Looking for investors? You must be able to answer the questions in this article.
Have a great business idea? Ready to make millions and millions of dollars? Chances are all you are missing is the initial capital required for your start up.
Obtained all of the possible favours from friends and family? Still not enough money? Unless you come from a really wealthy family, odds are that you’re going to have to obtain the financial resources you need to start your business from an investor/venture capitalist.
These people technically offer lower rates than most banks, only problem is that they may take control of a hefty percentage of your business. The whole whether you should obtain funding from an investor/venture capitalist is a different article in itself, this article deals with the 7 most common questions that a venture capitalist will ask you before they provide you with any money.
1. How will you spend my money?
You must clearly outline that you have a financial plan in regards to how you plan on allocating the money to survive until you hit the profit point. Investors want to know how you plan on spending money.
2. How much is your business worth?
A lot of thought must go into this answer because you must prove why you feel you are worth what you claim. Money investment, current revenue, and potential revenue are usually good indicators of what a business is worth.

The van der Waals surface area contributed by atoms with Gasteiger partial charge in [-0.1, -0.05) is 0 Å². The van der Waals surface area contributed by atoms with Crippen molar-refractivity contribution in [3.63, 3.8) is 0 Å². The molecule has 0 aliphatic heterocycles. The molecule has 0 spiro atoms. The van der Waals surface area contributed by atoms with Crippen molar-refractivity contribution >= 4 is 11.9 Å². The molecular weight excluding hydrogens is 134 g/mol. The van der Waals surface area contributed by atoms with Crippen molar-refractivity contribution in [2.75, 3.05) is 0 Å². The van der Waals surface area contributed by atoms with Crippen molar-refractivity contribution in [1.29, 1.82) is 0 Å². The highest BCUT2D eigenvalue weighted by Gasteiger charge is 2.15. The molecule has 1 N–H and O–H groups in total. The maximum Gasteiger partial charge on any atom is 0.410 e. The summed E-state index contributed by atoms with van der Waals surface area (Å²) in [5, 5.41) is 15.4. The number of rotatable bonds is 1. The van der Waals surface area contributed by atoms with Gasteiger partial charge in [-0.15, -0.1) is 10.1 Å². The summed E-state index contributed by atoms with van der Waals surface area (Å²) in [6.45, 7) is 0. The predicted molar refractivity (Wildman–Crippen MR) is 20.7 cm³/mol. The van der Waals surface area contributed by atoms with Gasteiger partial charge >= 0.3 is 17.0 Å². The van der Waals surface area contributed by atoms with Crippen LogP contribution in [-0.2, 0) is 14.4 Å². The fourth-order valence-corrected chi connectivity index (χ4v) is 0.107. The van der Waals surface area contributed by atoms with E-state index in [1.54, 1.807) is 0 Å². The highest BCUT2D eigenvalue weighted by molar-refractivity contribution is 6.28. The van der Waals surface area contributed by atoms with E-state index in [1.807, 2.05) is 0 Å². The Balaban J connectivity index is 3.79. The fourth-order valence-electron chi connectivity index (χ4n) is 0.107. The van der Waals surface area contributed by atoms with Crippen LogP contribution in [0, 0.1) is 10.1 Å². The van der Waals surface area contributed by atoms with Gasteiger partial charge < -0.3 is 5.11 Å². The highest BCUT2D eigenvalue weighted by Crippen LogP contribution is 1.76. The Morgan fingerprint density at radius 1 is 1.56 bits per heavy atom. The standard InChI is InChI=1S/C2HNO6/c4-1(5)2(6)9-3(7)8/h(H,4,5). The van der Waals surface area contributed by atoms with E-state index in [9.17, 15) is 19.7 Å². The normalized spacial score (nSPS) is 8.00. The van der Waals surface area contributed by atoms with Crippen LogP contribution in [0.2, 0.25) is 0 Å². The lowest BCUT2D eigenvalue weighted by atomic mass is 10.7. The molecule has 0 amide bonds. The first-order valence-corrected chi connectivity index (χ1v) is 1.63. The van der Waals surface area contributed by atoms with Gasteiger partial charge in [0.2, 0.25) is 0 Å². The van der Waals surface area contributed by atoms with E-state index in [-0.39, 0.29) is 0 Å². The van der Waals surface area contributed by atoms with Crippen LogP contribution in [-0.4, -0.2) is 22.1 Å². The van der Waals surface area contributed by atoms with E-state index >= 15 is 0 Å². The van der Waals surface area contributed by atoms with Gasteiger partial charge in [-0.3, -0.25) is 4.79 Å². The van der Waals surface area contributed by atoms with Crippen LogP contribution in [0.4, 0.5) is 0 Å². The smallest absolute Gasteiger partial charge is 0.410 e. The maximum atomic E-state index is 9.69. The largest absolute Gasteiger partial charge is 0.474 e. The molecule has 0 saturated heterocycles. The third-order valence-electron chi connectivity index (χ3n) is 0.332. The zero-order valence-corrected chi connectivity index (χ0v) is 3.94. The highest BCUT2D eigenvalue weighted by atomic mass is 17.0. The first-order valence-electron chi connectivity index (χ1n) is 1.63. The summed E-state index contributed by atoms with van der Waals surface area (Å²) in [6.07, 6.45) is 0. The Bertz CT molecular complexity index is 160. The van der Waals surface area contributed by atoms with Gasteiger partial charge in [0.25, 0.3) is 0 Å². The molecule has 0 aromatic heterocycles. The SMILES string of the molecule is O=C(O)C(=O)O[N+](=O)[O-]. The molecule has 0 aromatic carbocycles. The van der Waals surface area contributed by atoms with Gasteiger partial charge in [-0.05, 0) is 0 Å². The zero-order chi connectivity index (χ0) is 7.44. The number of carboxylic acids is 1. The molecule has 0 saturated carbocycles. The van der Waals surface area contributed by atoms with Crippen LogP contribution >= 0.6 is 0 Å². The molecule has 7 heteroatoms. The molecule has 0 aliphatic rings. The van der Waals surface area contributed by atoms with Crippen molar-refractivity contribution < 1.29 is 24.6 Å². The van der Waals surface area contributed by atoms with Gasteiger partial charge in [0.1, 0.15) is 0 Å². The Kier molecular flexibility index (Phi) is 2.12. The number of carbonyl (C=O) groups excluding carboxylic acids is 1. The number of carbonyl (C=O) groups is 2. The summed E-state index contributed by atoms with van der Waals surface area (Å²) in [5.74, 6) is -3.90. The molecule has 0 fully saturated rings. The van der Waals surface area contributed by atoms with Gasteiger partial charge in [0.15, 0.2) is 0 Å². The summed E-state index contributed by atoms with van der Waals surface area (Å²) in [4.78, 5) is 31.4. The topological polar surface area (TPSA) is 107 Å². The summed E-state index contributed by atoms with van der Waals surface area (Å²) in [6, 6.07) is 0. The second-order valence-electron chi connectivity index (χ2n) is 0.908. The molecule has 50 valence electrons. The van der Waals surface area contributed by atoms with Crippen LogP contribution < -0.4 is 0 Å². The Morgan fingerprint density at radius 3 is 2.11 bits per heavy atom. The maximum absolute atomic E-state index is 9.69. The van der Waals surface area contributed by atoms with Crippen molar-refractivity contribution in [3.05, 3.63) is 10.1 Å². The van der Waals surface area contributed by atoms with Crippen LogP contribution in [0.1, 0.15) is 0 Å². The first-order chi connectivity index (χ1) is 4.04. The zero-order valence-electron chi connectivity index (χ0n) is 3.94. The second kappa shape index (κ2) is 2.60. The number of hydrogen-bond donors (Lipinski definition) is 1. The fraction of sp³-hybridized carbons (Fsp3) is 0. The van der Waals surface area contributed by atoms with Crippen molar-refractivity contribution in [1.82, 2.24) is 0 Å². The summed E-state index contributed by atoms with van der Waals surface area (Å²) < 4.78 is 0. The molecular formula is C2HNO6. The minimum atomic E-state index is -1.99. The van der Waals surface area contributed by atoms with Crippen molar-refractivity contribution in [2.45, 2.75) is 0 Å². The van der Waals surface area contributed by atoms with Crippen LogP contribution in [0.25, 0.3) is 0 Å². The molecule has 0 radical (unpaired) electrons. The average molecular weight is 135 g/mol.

3. Why you?
You must justify why you are the ideal person for the proposed venture. This is where your marketing skills really come into play. The most common approach is to provide extensive details on your background and accomplishments.
4. What are your goals?
Before anyone will ever give you any money they want to ensure that your goals are aligned with the goals of the investor.
5. How did you come up with this?
The investor wants to gain a grasp of your thought process and exactly how original the idea is. Did you just pull some idea out of thin air?
6. How big is the market?
The investor wants to know what the chances are of this venture becoming profitable, which usually depends on the current size of the market. There is nothing wrong with a market full of many competitors, as long as every company is currently experience exponentially growth and profitability. In some cases a market may be empty because there simply is no room for the product, not because you are the first mover.
7. What’s your skin in the game?
Before the investor provides you with their own money they want some form of a commitment from you. Usually the investor looks to see how much of your own money you have put into the venture. Why should the investor provide money to the venture if you’re not willing to?
These are the 7 most common questions that you must have answered in your mind before you even consider bringing forward a new business proposition to an investor/venture capitalist. Are you still looking for investors?